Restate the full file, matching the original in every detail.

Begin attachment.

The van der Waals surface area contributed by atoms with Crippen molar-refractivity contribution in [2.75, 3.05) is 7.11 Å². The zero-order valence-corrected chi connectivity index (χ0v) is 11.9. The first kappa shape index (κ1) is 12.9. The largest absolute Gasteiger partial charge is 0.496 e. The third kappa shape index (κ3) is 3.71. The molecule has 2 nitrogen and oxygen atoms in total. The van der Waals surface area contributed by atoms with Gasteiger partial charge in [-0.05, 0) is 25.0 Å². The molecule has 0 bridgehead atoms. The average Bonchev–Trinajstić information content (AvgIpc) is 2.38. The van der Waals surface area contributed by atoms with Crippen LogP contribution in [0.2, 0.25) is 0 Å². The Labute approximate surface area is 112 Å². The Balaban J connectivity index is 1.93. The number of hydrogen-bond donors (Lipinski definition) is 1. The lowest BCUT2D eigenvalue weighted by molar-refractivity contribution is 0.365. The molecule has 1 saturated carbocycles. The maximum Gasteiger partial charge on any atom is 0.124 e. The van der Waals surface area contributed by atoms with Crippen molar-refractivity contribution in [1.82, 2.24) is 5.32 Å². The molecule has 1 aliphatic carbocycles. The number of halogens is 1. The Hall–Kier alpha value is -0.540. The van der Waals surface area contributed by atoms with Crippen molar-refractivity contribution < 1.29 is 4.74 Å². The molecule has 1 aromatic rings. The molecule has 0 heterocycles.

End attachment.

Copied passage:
The van der Waals surface area contributed by atoms with Crippen molar-refractivity contribution in [2.75, 3.05) is 7.11 Å². The zero-order valence-corrected chi connectivity index (χ0v) is 11.9. The first kappa shape index (κ1) is 12.9. The largest absolute Gasteiger partial charge is 0.496 e. The third kappa shape index (κ3) is 3.71. The molecule has 2 nitrogen and oxygen atoms in total. The van der Waals surface area contributed by atoms with Gasteiger partial charge in [-0.05, 0) is 25.0 Å². The molecule has 0 bridgehead atoms. The average Bonchev–Trinajstić information content (AvgIpc) is 2.38. The van der Waals surface area contributed by atoms with Crippen LogP contribution in [0.2, 0.25) is 0 Å². The Labute approximate surface area is 112 Å². The Balaban J connectivity index is 1.93. The number of hydrogen-bond donors (Lipinski definition) is 1. The lowest BCUT2D eigenvalue weighted by molar-refractivity contribution is 0.365. The molecule has 1 saturated carbocycles. The maximum Gasteiger partial charge on any atom is 0.124 e. The van der Waals surface area contributed by atoms with Crippen molar-refractivity contribution in [1.82, 2.24) is 5.32 Å². The molecule has 1 aliphatic carbocycles. The number of halogens is 1. The Hall–Kier alpha value is -0.540. The van der Waals surface area contributed by atoms with Crippen molar-refractivity contribution < 1.29 is 4.74 Å². The molecule has 1 aromatic rings. The molecule has 0 heterocycles.